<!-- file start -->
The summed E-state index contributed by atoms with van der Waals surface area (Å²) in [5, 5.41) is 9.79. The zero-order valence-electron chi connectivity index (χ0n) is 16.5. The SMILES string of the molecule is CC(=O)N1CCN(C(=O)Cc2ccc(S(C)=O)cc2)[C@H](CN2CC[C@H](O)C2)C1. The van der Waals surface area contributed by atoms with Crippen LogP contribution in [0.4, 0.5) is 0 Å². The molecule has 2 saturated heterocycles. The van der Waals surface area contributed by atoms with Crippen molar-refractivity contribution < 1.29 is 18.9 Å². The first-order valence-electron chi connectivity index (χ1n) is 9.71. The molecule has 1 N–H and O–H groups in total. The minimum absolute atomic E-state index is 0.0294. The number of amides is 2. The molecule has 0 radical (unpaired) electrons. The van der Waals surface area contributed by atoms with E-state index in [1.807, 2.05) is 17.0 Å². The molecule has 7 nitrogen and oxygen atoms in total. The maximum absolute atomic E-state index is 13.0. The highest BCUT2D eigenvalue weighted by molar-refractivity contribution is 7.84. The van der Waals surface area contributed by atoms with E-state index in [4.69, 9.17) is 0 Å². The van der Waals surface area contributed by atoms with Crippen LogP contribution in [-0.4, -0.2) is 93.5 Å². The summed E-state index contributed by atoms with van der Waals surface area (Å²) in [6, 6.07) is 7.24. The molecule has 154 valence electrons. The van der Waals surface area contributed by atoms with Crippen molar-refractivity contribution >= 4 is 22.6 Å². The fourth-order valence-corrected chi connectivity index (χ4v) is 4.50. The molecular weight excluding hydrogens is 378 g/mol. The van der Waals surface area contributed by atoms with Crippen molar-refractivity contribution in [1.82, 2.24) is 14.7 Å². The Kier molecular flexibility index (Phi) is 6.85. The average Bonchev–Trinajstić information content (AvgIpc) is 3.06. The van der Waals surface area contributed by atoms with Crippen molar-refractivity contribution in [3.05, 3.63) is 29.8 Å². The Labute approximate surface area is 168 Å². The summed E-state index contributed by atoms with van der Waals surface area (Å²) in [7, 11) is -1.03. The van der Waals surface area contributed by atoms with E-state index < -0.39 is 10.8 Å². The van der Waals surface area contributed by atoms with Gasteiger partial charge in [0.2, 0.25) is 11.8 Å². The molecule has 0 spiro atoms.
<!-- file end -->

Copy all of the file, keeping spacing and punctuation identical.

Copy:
The summed E-state index contributed by atoms with van der Waals surface area (Å²) in [5, 5.41) is 9.79. The zero-order valence-electron chi connectivity index (χ0n) is 16.5. The SMILES string of the molecule is CC(=O)N1CCN(C(=O)Cc2ccc(S(C)=O)cc2)[C@H](CN2CC[C@H](O)C2)C1. The van der Waals surface area contributed by atoms with Crippen LogP contribution in [0.4, 0.5) is 0 Å². The molecule has 2 saturated heterocycles. The van der Waals surface area contributed by atoms with Crippen molar-refractivity contribution < 1.29 is 18.9 Å². The first-order valence-electron chi connectivity index (χ1n) is 9.71. The molecule has 1 N–H and O–H groups in total. The minimum absolute atomic E-state index is 0.0294. The number of amides is 2. The molecule has 0 radical (unpaired) electrons. The van der Waals surface area contributed by atoms with E-state index in [1.807, 2.05) is 17.0 Å². The molecule has 7 nitrogen and oxygen atoms in total. The maximum absolute atomic E-state index is 13.0. The highest BCUT2D eigenvalue weighted by molar-refractivity contribution is 7.84. The van der Waals surface area contributed by atoms with E-state index in [4.69, 9.17) is 0 Å². The van der Waals surface area contributed by atoms with Crippen LogP contribution in [-0.4, -0.2) is 93.5 Å². The summed E-state index contributed by atoms with van der Waals surface area (Å²) in [6, 6.07) is 7.24. The molecule has 154 valence electrons. The van der Waals surface area contributed by atoms with Crippen molar-refractivity contribution >= 4 is 22.6 Å². The fourth-order valence-corrected chi connectivity index (χ4v) is 4.50. The molecular weight excluding hydrogens is 378 g/mol. The van der Waals surface area contributed by atoms with Crippen molar-refractivity contribution in [1.82, 2.24) is 14.7 Å². The Kier molecular flexibility index (Phi) is 6.85. The average Bonchev–Trinajstić information content (AvgIpc) is 3.06. The van der Waals surface area contributed by atoms with Crippen molar-refractivity contribution in [3.05, 3.63) is 29.8 Å². The Labute approximate surface area is 168 Å². The summed E-state index contributed by atoms with van der Waals surface area (Å²) in [7, 11) is -1.03. The van der Waals surface area contributed by atoms with E-state index < -0.39 is 10.8 Å². The van der Waals surface area contributed by atoms with Gasteiger partial charge in [0.2, 0.25) is 11.8 Å². The molecule has 0 spiro atoms.